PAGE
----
Trad favourite Matthew Byrne celebrates the release of his stirring new studio album Horizon Lines, as well as a coinciding cross-Canada tour
Matthew Byrne is a rare talent amongst a province full to bursting with talented folk. A singing voice that would make a nun blush, compounded with a knack for songwriting and a damn fine attitude to boot, and Byrne is a joy in just about any capacity.
August 11th saw the release of Byrne’s latest studio effort Horizon Lines, a compilation of lesser known trad offerings and even some home-spun originals.
In a candid sitdown at The Herald, Byrne takes readers inside the heart of an album that comes from a musician with a penchant for consuming and acquiring songs in bulk. “The songs, I’m always on the look out for songs. I got that in my blood.,” Byrne explains with a smile. “I’m always song-finding and looking for something that deserves to be re-imagined and represented to the public. I’ll do a lesser known repertoire of traditional songs, but I think they are songs that are worth getting out there again. In my day-to-day life I think my natural tendency is to accumulate songs and after awhile I look at ones that I’ll add to my show, that I’ve come to love or come across and in this case I’d realize there’s an albums worth of stuff there that I’d like to bring into the studio and 10-12 that I’d like to put into a package of my own way of doing it. It’s a happenstance way of finding songs.”
While the bulk of Horizon Lines consists of trad tunes which Byrne has resurrected with his own patented style, there are several original compositions that will soon become favourites amongst an already rich repertoire. “It’s primarily traditional stuff now that I do, that’s my love,” Byrne shares. “As time goes on I’m writing more stuff and obviously the traditional songs involve a lot of writing as well, the arrangements and music that surrounds them and the tunes. I’ll create melodies myself where one doesn’t already exist if I need to.”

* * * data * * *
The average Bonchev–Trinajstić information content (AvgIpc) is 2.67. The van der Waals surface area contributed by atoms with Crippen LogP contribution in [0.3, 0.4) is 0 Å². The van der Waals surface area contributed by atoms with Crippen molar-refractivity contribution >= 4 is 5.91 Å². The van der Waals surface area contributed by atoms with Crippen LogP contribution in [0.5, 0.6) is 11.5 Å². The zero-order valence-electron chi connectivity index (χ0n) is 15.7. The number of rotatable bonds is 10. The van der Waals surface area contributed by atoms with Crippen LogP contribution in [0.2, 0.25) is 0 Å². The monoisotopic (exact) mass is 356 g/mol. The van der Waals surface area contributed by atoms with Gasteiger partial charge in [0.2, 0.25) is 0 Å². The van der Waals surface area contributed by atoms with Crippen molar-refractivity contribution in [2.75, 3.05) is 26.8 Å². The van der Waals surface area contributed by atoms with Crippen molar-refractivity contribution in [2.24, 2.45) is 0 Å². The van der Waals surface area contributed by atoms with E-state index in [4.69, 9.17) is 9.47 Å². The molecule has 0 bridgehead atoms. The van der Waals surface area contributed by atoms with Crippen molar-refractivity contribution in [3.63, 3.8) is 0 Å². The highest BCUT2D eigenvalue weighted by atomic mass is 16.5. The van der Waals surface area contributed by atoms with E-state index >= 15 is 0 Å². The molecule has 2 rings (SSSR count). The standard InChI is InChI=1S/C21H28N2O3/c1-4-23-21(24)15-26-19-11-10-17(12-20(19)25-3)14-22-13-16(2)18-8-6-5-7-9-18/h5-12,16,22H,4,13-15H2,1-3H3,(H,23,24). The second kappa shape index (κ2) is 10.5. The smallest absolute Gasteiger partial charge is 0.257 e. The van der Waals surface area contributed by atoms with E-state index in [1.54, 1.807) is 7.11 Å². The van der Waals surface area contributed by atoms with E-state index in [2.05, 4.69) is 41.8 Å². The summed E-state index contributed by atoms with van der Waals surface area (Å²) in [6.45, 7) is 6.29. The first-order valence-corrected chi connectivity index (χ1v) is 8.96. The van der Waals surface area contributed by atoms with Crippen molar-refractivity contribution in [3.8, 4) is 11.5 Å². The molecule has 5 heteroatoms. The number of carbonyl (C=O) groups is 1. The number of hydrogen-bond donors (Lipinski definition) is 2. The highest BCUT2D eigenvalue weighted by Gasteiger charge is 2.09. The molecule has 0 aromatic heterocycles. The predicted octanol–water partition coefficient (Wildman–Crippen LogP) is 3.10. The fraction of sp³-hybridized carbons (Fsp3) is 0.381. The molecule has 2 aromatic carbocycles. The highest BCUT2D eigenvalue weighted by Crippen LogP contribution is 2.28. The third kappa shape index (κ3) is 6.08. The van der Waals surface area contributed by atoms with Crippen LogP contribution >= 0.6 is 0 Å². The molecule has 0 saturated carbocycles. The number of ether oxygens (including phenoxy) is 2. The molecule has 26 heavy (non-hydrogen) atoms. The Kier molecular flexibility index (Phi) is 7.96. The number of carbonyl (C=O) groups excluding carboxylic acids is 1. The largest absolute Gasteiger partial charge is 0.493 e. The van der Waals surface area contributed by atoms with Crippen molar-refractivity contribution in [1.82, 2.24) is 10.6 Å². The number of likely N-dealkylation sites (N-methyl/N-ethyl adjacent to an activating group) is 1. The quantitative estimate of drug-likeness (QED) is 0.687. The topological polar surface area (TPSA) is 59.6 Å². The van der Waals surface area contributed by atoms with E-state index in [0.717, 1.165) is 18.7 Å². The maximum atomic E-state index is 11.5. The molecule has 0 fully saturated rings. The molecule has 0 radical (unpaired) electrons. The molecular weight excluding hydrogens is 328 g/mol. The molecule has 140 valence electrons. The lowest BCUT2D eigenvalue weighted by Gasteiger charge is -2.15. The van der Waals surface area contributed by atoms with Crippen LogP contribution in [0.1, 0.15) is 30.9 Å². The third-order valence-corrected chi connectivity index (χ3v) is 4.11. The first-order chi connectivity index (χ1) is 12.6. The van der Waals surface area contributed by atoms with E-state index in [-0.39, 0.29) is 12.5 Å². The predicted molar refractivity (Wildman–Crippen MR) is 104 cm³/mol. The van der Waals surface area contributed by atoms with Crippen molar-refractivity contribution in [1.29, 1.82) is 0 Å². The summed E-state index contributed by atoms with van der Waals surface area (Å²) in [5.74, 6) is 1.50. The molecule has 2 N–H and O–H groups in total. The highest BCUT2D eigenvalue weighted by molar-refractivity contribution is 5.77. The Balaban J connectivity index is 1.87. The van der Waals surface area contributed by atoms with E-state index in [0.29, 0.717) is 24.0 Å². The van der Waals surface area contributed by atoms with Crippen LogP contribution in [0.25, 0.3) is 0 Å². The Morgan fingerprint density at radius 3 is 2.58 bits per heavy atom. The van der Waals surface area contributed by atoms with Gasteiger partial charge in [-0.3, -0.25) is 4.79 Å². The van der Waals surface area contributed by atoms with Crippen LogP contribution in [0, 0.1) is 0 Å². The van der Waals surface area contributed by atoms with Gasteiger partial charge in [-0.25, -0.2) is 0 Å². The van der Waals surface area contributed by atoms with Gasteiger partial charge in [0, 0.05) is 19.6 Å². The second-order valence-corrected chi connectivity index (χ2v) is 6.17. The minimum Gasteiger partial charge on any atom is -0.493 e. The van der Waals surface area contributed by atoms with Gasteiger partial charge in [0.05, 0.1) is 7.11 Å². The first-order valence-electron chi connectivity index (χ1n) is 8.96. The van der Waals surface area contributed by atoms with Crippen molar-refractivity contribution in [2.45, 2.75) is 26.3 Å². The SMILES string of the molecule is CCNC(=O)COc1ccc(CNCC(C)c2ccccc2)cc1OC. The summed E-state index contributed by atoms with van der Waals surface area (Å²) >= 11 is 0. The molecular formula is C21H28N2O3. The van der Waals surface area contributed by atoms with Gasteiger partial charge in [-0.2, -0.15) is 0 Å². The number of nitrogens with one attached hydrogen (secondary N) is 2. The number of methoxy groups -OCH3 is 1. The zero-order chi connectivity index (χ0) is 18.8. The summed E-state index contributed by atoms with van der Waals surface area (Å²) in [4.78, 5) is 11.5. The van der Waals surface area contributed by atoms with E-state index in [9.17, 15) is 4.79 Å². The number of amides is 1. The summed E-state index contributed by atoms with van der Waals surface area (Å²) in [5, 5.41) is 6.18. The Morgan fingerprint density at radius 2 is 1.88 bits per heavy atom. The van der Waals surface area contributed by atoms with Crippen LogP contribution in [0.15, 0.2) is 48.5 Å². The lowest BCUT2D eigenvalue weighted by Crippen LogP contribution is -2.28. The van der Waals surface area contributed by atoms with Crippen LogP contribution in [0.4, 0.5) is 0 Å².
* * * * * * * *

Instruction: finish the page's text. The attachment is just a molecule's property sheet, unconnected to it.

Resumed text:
Adelaide: A True Story
Among the new material is the larger-than-life made-for-television ballad Adelaide, a song that Byrne concocted from a true story passed down to him from his father. The story concerns a meeting between a WWII based solider and his chance meeting and fleeting romance with a woman who would turn out to be Matthew’s aunt Adelaide, who passed away from Tuberculous in 1949.
The man in question, Mr. Douglas Black, posted an open letter in 1990 which came to the attention of Matthew’s father Joe. The two would open a correspondence and exchange stories, but it’s best to hear the song yourselves for justice to the tale.
“That had to be written,” says Byrne of the larger-than-life story turned song. “I had a very cursory understanding of it, but then in the last year or so it was brought to my attention again and I said man that would be something to write a song about, a modern day traditional song. I got all the letters and correspondents between Dad and the man from 1992 and based it all on that. It’s nice because it’s all true – I didn’t have to embellish it or fill in any gaps, it was all there. It was pretty wild I must say.”
As for any overarching themes of Horizon Lines, Byrne sought a deeper intertwined message between his chosen song-list. He found several threads tying the eleven tracks together.
“I was looking at the sweeping themes that kind of went through the record and there were a lot of songs about going off into the world,” he said. “There’s a lot of songs about the unknown, being away from home or longing for something out there. There’s a lot of that big idea that kind of flows throughout the songs and I wanted a title that captures that unknown foreverness of distance.”
Local Guest Talent
Of course, being a worldly, well-travelled and likable chap, Byrne has compiled a who’s who of guest musicians, many of them stalwarts of our local trad scene including Teresa Ennis, Billy Sutton, Craig Young, Aaron Collis, Emelia Bartellas, and father Joe Byrne, among countless others.
“They’re great players and I’m lucky enough that they’re all my friends,” Byrne shared. “That’s the wonderful thing about it, not just hiring musicians but there are a lot of people who know your career and what you’re doing. Someone like Craig Young, who I’ll call up and say I’d love to have some dobro (guitar) on the record and then his response is he’s honoured to do it, well I’m honoured to have ya! It’s a great community of traditional players that I was able to draw on.”
Byrne is in the midst of on an extensive cross-Canada tour – which kicked off in British Columbia and will end with three dates in Newfoundland and Labrador.
The island portion of the Horizon Lines Tour kicks off October 25 at the Rotary Arts Centre in Corner Brook, moving into the Citadel House in Lewisporte on October 26, before concluding with the intimate George Street United Church performance on October 28th, capping off the near six week trek.
‘Horizon Lines’ is available now. For ticket information visit matthewbyrne.net